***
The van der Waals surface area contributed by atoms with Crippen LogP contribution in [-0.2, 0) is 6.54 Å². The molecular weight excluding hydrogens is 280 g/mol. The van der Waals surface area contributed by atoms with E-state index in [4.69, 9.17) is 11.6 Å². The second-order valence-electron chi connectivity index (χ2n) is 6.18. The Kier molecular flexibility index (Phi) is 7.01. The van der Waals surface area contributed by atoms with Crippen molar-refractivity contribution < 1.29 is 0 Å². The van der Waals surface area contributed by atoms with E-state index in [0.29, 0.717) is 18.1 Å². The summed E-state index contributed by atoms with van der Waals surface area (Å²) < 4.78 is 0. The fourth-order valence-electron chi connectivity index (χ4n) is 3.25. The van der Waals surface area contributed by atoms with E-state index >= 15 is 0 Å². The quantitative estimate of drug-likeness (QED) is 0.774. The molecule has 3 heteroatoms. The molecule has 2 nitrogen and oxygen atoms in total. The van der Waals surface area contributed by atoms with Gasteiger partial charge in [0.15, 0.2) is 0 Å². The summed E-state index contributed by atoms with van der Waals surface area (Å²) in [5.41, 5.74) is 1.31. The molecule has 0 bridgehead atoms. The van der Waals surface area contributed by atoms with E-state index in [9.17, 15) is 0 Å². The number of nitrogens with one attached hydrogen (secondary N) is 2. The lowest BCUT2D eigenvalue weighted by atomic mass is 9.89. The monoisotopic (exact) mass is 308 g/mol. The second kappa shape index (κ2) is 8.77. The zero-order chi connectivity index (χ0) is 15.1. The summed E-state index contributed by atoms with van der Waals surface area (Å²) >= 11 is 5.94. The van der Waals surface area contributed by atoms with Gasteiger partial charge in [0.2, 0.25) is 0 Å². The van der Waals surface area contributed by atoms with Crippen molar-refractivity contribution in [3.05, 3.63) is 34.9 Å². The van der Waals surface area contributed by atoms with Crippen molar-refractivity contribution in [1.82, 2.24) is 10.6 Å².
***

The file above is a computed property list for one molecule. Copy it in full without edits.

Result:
The van der Waals surface area contributed by atoms with Crippen LogP contribution in [-0.2, 0) is 6.54 Å². The molecular weight excluding hydrogens is 280 g/mol. The van der Waals surface area contributed by atoms with E-state index in [4.69, 9.17) is 11.6 Å². The second-order valence-electron chi connectivity index (χ2n) is 6.18. The Kier molecular flexibility index (Phi) is 7.01. The van der Waals surface area contributed by atoms with Crippen molar-refractivity contribution < 1.29 is 0 Å². The van der Waals surface area contributed by atoms with E-state index in [0.29, 0.717) is 18.1 Å². The summed E-state index contributed by atoms with van der Waals surface area (Å²) < 4.78 is 0. The fourth-order valence-electron chi connectivity index (χ4n) is 3.25. The van der Waals surface area contributed by atoms with E-state index >= 15 is 0 Å². The quantitative estimate of drug-likeness (QED) is 0.774. The molecule has 3 heteroatoms. The molecule has 2 nitrogen and oxygen atoms in total. The van der Waals surface area contributed by atoms with Gasteiger partial charge in [0.15, 0.2) is 0 Å². The summed E-state index contributed by atoms with van der Waals surface area (Å²) in [5.41, 5.74) is 1.31. The molecule has 0 bridgehead atoms. The van der Waals surface area contributed by atoms with E-state index in [9.17, 15) is 0 Å². The number of nitrogens with one attached hydrogen (secondary N) is 2. The lowest BCUT2D eigenvalue weighted by atomic mass is 9.89. The monoisotopic (exact) mass is 308 g/mol. The second kappa shape index (κ2) is 8.77. The zero-order chi connectivity index (χ0) is 15.1. The summed E-state index contributed by atoms with van der Waals surface area (Å²) >= 11 is 5.94. The van der Waals surface area contributed by atoms with Gasteiger partial charge in [0.2, 0.25) is 0 Å². The van der Waals surface area contributed by atoms with Crippen molar-refractivity contribution in [3.05, 3.63) is 34.9 Å². The van der Waals surface area contributed by atoms with Crippen molar-refractivity contribution in [1.82, 2.24) is 10.6 Å².